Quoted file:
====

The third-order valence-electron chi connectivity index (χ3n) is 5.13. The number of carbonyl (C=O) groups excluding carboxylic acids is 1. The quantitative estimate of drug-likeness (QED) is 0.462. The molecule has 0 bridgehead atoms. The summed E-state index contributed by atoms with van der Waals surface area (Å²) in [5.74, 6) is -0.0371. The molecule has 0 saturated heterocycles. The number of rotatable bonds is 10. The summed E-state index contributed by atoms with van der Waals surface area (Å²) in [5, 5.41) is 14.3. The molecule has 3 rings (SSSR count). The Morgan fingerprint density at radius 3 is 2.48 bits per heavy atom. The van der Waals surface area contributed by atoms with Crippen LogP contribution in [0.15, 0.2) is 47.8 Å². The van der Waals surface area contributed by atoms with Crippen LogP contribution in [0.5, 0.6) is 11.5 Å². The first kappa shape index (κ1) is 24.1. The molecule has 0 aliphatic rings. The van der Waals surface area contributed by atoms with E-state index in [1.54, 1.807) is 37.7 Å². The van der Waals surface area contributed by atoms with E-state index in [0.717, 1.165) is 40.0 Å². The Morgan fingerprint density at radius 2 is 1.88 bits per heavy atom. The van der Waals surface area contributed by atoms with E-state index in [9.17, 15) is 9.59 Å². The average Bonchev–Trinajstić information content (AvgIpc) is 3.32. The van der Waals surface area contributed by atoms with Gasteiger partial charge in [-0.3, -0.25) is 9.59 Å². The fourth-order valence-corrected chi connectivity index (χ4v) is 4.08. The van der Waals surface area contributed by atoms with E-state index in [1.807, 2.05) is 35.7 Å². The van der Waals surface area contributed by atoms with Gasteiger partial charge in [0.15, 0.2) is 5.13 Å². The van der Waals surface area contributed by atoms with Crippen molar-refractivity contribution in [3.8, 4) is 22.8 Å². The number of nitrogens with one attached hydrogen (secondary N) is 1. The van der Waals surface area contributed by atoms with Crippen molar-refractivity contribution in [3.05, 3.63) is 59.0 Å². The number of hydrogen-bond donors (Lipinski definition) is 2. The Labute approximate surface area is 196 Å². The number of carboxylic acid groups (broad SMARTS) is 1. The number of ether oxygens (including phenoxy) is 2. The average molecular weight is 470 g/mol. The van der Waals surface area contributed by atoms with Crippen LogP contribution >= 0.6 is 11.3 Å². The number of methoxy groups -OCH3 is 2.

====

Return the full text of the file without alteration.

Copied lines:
The third-order valence-electron chi connectivity index (χ3n) is 5.13. The number of carbonyl (C=O) groups excluding carboxylic acids is 1. The quantitative estimate of drug-likeness (QED) is 0.462. The molecule has 0 bridgehead atoms. The summed E-state index contributed by atoms with van der Waals surface area (Å²) in [5.74, 6) is -0.0371. The molecule has 0 saturated heterocycles. The number of rotatable bonds is 10. The summed E-state index contributed by atoms with van der Waals surface area (Å²) in [5, 5.41) is 14.3. The molecule has 3 rings (SSSR count). The Morgan fingerprint density at radius 3 is 2.48 bits per heavy atom. The van der Waals surface area contributed by atoms with Crippen LogP contribution in [0.15, 0.2) is 47.8 Å². The van der Waals surface area contributed by atoms with Crippen LogP contribution in [0.5, 0.6) is 11.5 Å². The first kappa shape index (κ1) is 24.1. The molecule has 0 aliphatic rings. The van der Waals surface area contributed by atoms with E-state index in [1.54, 1.807) is 37.7 Å². The van der Waals surface area contributed by atoms with E-state index in [0.717, 1.165) is 40.0 Å². The Morgan fingerprint density at radius 2 is 1.88 bits per heavy atom. The van der Waals surface area contributed by atoms with E-state index in [9.17, 15) is 9.59 Å². The average Bonchev–Trinajstić information content (AvgIpc) is 3.32. The van der Waals surface area contributed by atoms with Gasteiger partial charge in [-0.3, -0.25) is 9.59 Å². The fourth-order valence-corrected chi connectivity index (χ4v) is 4.08. The van der Waals surface area contributed by atoms with E-state index in [1.807, 2.05) is 35.7 Å². The van der Waals surface area contributed by atoms with Gasteiger partial charge in [0.15, 0.2) is 5.13 Å². The van der Waals surface area contributed by atoms with Crippen molar-refractivity contribution in [3.8, 4) is 22.8 Å². The number of nitrogens with one attached hydrogen (secondary N) is 1. The van der Waals surface area contributed by atoms with Crippen molar-refractivity contribution in [3.05, 3.63) is 59.0 Å². The number of hydrogen-bond donors (Lipinski definition) is 2. The Labute approximate surface area is 196 Å². The number of carboxylic acid groups (broad SMARTS) is 1. The number of ether oxygens (including phenoxy) is 2. The average molecular weight is 470 g/mol. The van der Waals surface area contributed by atoms with Crippen LogP contribution >= 0.6 is 11.3 Å². The number of methoxy groups -OCH3 is 2.